Turning to the first key indicator, unpaid assessments, at 30 September, unpaid assessments aggregated some $3.89 billion, up from some $3.09 billion the year before, he said. All three budgetary areas showed increases in unpaid amounts, compared to a year earlier. While the regular budget increased modestly to $541 million, unpaid peacekeeping assessments moved to an unprecedented high of some $3.28 billion. Unpaid Tribunal assessments increased to about $71 million. The balance of unpaid assessments at the end of September would significantly change, based on projected payments by other Member States. As of 31 December 2001, aggregated unpaid assessments were projected to fall to some $1.8 billion, which was a marked improvement.
At 30 September, the United States owed 83 per cent or some $447 million of the total regular budget unpaid assessments, he said. All other contributors owed $94 million, with Brazil and Argentina owing $33 million and $19 million, respectively. Based on projections for the last quarter, however, at 31 December 2001, unpaid regular budget assessments would decrease to $217 million, with the United States position dropping to 76 per cent.
The steady increase in the number of Member States which had paid their regular budget assessments in full had become a bright spot in the United Nations financial picture, he continued: by last year, 141 Member States had fully paid all their regular budget assessments for all prior years. The Secretary-General appreciated those efforts. As at 30 September this year, however, only 122 Member States had paid their assessments in full, compared with 131 Member States at this time last year. As of today, two additional full payments had been received, and now full payment was needed from at least 18 more Member States in order to avoid a fallback at the end of the year.
Unpaid assessments for the International Tribunals stood at $71 million at 30 September, he said. The United States unpaid amount stood at $38 million,
53 per cent of the total. Two Member States -- the Russian Federation and Brazil -- accounted for the next largest component, totalling $21 million. Remaining Member States owed $12 million. Out of the projected payments expected to be received from the United States by year-end, $23 million related to the International Tribunals. Accordingly, amounts due from that Member State would be reduced to $15 million. By year-end, projected United States unpaid amounts would amount to 34 per cent of the total.
Turning to unpaid peacekeeping assessments, he said that at the end of September they had reached a high of $3.28 billion, reflecting, in part, the issuance at the end of July of an assessment aggregating over $1.4 billion. At the end of September, the United States owed $1.84 billion, or 56 per cent of unpaid peacekeeping assessments. The other 14 principal contributors owed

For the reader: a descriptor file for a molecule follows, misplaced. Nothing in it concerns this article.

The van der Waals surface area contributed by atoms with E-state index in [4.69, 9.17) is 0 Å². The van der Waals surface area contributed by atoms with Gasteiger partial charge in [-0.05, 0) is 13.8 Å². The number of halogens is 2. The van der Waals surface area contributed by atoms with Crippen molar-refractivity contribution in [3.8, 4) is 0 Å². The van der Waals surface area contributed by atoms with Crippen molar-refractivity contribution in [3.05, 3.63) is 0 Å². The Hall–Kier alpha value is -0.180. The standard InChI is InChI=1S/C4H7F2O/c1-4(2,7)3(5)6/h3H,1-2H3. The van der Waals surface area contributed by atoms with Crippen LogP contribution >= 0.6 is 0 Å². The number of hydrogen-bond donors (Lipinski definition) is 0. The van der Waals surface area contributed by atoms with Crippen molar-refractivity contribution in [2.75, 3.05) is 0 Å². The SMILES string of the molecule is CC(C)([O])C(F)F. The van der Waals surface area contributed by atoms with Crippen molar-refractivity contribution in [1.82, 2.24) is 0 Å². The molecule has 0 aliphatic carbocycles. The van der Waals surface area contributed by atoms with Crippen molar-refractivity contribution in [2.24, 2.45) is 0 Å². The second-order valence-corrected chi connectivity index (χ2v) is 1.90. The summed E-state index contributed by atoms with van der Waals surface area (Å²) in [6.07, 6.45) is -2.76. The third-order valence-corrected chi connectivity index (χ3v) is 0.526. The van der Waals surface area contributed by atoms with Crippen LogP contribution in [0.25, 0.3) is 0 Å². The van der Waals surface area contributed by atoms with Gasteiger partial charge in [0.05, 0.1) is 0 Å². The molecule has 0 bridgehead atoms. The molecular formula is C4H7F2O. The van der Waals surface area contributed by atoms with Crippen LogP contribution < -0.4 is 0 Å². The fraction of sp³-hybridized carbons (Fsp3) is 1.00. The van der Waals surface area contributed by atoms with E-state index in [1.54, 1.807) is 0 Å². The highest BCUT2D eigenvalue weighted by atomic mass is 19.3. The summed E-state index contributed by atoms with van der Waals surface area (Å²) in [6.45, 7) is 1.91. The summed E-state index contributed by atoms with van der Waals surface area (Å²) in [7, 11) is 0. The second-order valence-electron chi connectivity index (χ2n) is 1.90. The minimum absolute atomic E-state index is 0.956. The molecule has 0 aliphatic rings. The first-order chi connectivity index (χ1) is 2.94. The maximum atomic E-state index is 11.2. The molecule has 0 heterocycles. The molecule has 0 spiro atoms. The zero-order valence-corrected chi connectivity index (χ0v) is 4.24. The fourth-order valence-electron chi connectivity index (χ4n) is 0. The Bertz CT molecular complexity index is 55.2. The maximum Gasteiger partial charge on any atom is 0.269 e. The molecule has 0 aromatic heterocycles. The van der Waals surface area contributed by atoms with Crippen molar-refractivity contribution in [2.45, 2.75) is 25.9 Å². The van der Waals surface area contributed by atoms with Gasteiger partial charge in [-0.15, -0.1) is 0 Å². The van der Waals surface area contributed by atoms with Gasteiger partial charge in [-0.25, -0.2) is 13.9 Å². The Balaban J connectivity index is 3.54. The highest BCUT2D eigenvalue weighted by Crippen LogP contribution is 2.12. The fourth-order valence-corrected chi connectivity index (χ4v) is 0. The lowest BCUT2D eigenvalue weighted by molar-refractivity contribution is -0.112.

$1.04 billion, or 32 per cent, and the remaining unpaid peacekeeping assessments totalled $403 million, or 12 per cent.
Projected and committed payments from a number of Member States over the next three months were expected to pay the amounts owed for peacekeeping assessments, he said. Specifically, over $1.1 billion in peacekeeping payments were to be received from the United States, including $582 in arrears payment. Accordingly, at 31 December 2001 the amount due from the United States for unpaid peacekeeping assessments would stand at $683 million, or 45 per cent of the total. Significant payments from other Member States were expected to reduce the amount owed by them to $844 million, or 55 per cent of the aggregate.
In summary, said the Under-Secretary-General, it was not an exaggeration to state that a sea change would occur during the next three months. Unpaid peacekeeping assessments, which were currently high, were expected to "swing around" and fall significantly lower by 31 December.
Turning to the second key indicator -- the Organization's current and projected cash situation -- he said that the pattern in that respect had become all too familiar in recent years. The recurring cash deficit during the last three months of each year had become a chronic situation. It would only be set right when all Member States paid their regular budget assessments at the time when they were due: on or about 31 January.
The United Nations had started the year with a positive regular budget cash balance of $66 million, followed in the first six months of the year with receipts for the most part in excess of all disbursements, he said. That was the end of the positive picture, however. While July through September showed cash balances around the zero line, at the end of September, the Organization had gone into a cash deficit of minus $22 million. The deficit was expected to continue and deepen through October (minus $92 million), and November (minus $147 million). Based on the expected receipt from the United States of the full balance of its regular assessment for 2001 (although some conditions could apply), at 31 December the Organization would have a regular budget cash amount of $2 million.